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    I think this is because:

    To find the relative speed, you take the first velocity and minus the second velocity. To find the vector sum, you get the first force and add the second force.

    i.e.

    Velocity of car 1 = 10m/s
    Velocity of car 2 = -10m/s
    Relative velocity = 10m/s - -10m/s = 20m/s

    Force 1= 200N
    Force 2 = -200N (other direction)
    Resultant force = 200N + - 200N = 0N

    EDIT: If the door doesn't move, it means all the forces acting upon it are balanced, so it couldn't be 400N.

    Something like that, if I've explained it ok
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    (Original post by Ani97)
    Can someone explain to me how to calculate resultant velocities with parabolic trajectories? I have no idea what to do! Would be very much appreciated
    Resultant velocities are quite easy. So assuming you were pushing a cart, then hooked it on to another one. The speed you were pushing the one cart at was 10m/s lets say, and the additional cart was travelling at 15m/s before you hooked onto it. Your resultant velocity would be 25m/s forward in the direction you were travelling in. If they are in opposite direction, take away the greater velocity from the lower velocity, and the resultant velocity will be in the direction of the greater speed. Think of it like when your playing tug of war, or trying to pull a friend, you have to push harder to get them to go in your direction. A different analogy would be when your standing still and someone comes running towards you, you don't stay still, you travel at the same speed as them ( before you fall flat on your face). I hope my way of explaining it is okay. And as for parabolic trajectories, you don't need to work them out, just know their shape and why it has that shape. If you have any other questions I'll start a final questions physics thread.
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    If I got 35 out of 48 on controlled assessment and 118 on the first exam (an A) how many marks will I need for an A overall?

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    Hi can someone please explain question 7a on the specimen paper. Thanks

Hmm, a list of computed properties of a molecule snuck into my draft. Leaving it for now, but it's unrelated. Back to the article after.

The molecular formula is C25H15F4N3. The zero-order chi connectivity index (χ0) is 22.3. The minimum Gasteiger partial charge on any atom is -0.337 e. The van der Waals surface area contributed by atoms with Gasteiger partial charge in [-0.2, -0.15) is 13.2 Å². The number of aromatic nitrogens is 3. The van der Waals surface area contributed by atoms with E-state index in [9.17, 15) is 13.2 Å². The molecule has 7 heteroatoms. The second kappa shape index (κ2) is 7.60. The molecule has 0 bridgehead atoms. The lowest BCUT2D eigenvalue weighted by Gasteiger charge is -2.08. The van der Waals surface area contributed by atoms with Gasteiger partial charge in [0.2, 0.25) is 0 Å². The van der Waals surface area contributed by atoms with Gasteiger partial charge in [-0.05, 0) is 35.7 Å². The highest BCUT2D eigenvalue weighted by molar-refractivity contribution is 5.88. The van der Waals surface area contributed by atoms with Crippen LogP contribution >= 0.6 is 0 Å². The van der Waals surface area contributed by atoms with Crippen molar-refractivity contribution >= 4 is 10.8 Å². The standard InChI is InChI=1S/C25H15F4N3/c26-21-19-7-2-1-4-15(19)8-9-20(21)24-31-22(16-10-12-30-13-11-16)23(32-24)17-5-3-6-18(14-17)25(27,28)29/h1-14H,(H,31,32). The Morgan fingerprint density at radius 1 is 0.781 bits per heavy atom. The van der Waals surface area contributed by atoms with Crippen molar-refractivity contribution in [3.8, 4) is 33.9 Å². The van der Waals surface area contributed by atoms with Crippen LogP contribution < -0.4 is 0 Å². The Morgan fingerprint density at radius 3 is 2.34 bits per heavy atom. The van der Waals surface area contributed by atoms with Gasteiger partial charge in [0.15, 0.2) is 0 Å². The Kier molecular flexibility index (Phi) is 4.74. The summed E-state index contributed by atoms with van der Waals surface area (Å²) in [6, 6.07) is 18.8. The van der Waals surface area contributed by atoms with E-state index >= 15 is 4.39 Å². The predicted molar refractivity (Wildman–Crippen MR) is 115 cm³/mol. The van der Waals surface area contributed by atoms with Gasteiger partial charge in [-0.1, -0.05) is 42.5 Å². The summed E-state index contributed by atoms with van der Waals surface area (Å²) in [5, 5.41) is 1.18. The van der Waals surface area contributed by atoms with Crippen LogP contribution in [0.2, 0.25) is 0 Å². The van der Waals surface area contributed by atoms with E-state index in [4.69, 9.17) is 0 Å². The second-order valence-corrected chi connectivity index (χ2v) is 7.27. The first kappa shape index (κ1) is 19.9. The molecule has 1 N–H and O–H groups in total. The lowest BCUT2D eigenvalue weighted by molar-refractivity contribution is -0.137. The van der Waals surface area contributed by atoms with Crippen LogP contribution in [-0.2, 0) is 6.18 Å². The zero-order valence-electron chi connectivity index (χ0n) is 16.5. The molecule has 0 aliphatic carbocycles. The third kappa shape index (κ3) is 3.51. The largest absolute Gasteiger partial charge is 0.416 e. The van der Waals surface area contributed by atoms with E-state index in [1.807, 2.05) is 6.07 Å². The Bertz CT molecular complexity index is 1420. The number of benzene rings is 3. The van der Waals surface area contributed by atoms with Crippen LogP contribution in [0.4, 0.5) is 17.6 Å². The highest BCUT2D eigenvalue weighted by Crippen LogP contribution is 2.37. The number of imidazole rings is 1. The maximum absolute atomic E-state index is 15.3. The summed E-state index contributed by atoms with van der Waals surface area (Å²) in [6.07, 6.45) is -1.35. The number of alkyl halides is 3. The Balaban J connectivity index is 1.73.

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    Is anyone else screwed for this exam tomorrow?
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    (Original post by Randomz96)
    Hi can someone please explain question 7a on the specimen paper. Thanks
    Vertical velocity = 12m/s
    Horizontal velocity = 9m/s (wind)

    So what's the total velocity of it? Think of it like a triangle - so you use pythagoras:

    root(12 squared + 9 squared) = 15m/s.
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    (Original post by dazzer19)
    Is anyone else screwed for this exam tomorrow?
    Pretty much
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    (Original post by Knowing)
    Vertical velocity = 12m/s
    Horizontal velocity = 9m/s (wind)

    So what's the total velocity of it? Think of it like a triangle - so you use pythagoras:

    root(12 squared + 9 squared) = 15m/s.
    Thanks I get it now. Just one more question can you explain part b as well. Thanks
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    (Original post by Randomz96)
    Thanks I get it now. Just one more question can you explain part b as well. Thanks
    No he is not right, because:

    It takes 5 seconds to fall. Because the horizontal velocity is 9m/s, if dropped, it will travel 5 x 9 = 45 metres, not 20 metres.